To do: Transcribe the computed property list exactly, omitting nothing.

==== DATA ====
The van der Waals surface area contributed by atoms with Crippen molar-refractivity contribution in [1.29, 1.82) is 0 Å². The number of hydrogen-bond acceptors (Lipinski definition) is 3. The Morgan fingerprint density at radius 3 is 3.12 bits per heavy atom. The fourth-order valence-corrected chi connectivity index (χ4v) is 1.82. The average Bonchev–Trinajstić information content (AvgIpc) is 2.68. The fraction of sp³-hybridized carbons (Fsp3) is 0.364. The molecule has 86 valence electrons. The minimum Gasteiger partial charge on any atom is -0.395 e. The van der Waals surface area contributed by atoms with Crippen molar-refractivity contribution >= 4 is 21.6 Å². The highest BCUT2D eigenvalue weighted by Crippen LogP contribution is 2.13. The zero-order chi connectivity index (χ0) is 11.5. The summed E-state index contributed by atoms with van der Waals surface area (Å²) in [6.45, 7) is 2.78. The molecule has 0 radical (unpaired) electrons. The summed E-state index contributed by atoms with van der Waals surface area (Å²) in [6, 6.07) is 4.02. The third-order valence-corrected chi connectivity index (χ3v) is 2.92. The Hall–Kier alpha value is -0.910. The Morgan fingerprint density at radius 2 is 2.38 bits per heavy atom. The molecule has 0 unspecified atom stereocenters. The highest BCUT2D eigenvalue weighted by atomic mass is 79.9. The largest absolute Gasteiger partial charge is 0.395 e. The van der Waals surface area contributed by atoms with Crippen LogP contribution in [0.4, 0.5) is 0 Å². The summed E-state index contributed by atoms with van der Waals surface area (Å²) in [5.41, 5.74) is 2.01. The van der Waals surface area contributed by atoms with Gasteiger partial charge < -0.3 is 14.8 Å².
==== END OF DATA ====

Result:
The van der Waals surface area contributed by atoms with Crippen molar-refractivity contribution in [1.29, 1.82) is 0 Å². The number of hydrogen-bond acceptors (Lipinski definition) is 3. The Morgan fingerprint density at radius 3 is 3.12 bits per heavy atom. The fourth-order valence-corrected chi connectivity index (χ4v) is 1.82. The average Bonchev–Trinajstić information content (AvgIpc) is 2.68. The fraction of sp³-hybridized carbons (Fsp3) is 0.364. The molecule has 86 valence electrons. The minimum Gasteiger partial charge on any atom is -0.395 e. The van der Waals surface area contributed by atoms with Crippen molar-refractivity contribution >= 4 is 21.6 Å². The highest BCUT2D eigenvalue weighted by Crippen LogP contribution is 2.13. The zero-order chi connectivity index (χ0) is 11.5. The summed E-state index contributed by atoms with van der Waals surface area (Å²) in [6.45, 7) is 2.78. The molecule has 0 radical (unpaired) electrons. The summed E-state index contributed by atoms with van der Waals surface area (Å²) in [6, 6.07) is 4.02. The third-order valence-corrected chi connectivity index (χ3v) is 2.92. The Hall–Kier alpha value is -0.910. The Morgan fingerprint density at radius 2 is 2.38 bits per heavy atom. The molecule has 0 unspecified atom stereocenters. The highest BCUT2D eigenvalue weighted by atomic mass is 79.9. The largest absolute Gasteiger partial charge is 0.395 e. The van der Waals surface area contributed by atoms with Crippen LogP contribution in [0.4, 0.5) is 0 Å². The summed E-state index contributed by atoms with van der Waals surface area (Å²) in [5.41, 5.74) is 2.01. The van der Waals surface area contributed by atoms with Gasteiger partial charge < -0.3 is 14.8 Å².